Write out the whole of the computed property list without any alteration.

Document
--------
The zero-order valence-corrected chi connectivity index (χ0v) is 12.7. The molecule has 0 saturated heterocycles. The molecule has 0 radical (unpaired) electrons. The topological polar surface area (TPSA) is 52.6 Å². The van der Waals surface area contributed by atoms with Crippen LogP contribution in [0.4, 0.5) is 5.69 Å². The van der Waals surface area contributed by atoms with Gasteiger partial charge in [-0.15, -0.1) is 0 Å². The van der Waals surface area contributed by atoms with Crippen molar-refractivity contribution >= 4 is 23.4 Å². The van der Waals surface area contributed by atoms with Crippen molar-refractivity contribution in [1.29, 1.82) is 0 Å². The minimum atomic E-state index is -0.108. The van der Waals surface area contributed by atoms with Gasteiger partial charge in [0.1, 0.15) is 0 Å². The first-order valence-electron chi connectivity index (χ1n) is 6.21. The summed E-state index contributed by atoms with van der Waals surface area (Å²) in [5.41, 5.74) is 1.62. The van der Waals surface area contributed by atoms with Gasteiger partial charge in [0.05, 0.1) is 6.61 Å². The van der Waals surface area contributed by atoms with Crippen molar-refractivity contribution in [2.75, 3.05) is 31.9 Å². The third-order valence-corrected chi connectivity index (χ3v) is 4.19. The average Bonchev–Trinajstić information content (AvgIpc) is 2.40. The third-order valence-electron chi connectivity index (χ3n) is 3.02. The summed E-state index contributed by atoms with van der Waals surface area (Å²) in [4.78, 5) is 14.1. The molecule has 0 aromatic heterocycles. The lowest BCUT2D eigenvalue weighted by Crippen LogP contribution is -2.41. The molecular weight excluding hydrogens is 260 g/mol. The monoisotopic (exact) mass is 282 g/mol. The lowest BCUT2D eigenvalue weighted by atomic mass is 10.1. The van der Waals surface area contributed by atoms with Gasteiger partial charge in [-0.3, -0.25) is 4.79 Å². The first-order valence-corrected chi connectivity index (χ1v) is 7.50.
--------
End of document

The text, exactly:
The zero-order valence-corrected chi connectivity index (χ0v) is 12.7. The molecule has 0 saturated heterocycles. The molecule has 0 radical (unpaired) electrons. The topological polar surface area (TPSA) is 52.6 Å². The van der Waals surface area contributed by atoms with Crippen LogP contribution in [0.4, 0.5) is 5.69 Å². The van der Waals surface area contributed by atoms with Gasteiger partial charge in [-0.15, -0.1) is 0 Å². The van der Waals surface area contributed by atoms with Crippen molar-refractivity contribution >= 4 is 23.4 Å². The van der Waals surface area contributed by atoms with Crippen molar-refractivity contribution in [1.29, 1.82) is 0 Å². The minimum atomic E-state index is -0.108. The van der Waals surface area contributed by atoms with Gasteiger partial charge in [0.1, 0.15) is 0 Å². The first-order valence-electron chi connectivity index (χ1n) is 6.21. The summed E-state index contributed by atoms with van der Waals surface area (Å²) in [5.41, 5.74) is 1.62. The van der Waals surface area contributed by atoms with Gasteiger partial charge in [0.05, 0.1) is 6.61 Å². The van der Waals surface area contributed by atoms with Crippen molar-refractivity contribution in [2.75, 3.05) is 31.9 Å². The third-order valence-corrected chi connectivity index (χ3v) is 4.19. The average Bonchev–Trinajstić information content (AvgIpc) is 2.40. The third-order valence-electron chi connectivity index (χ3n) is 3.02. The summed E-state index contributed by atoms with van der Waals surface area (Å²) in [4.78, 5) is 14.1. The molecule has 0 aromatic heterocycles. The lowest BCUT2D eigenvalue weighted by Crippen LogP contribution is -2.41. The molecular weight excluding hydrogens is 260 g/mol. The monoisotopic (exact) mass is 282 g/mol. The lowest BCUT2D eigenvalue weighted by atomic mass is 10.1. The van der Waals surface area contributed by atoms with Gasteiger partial charge in [-0.3, -0.25) is 4.79 Å². The first-order valence-corrected chi connectivity index (χ1v) is 7.50.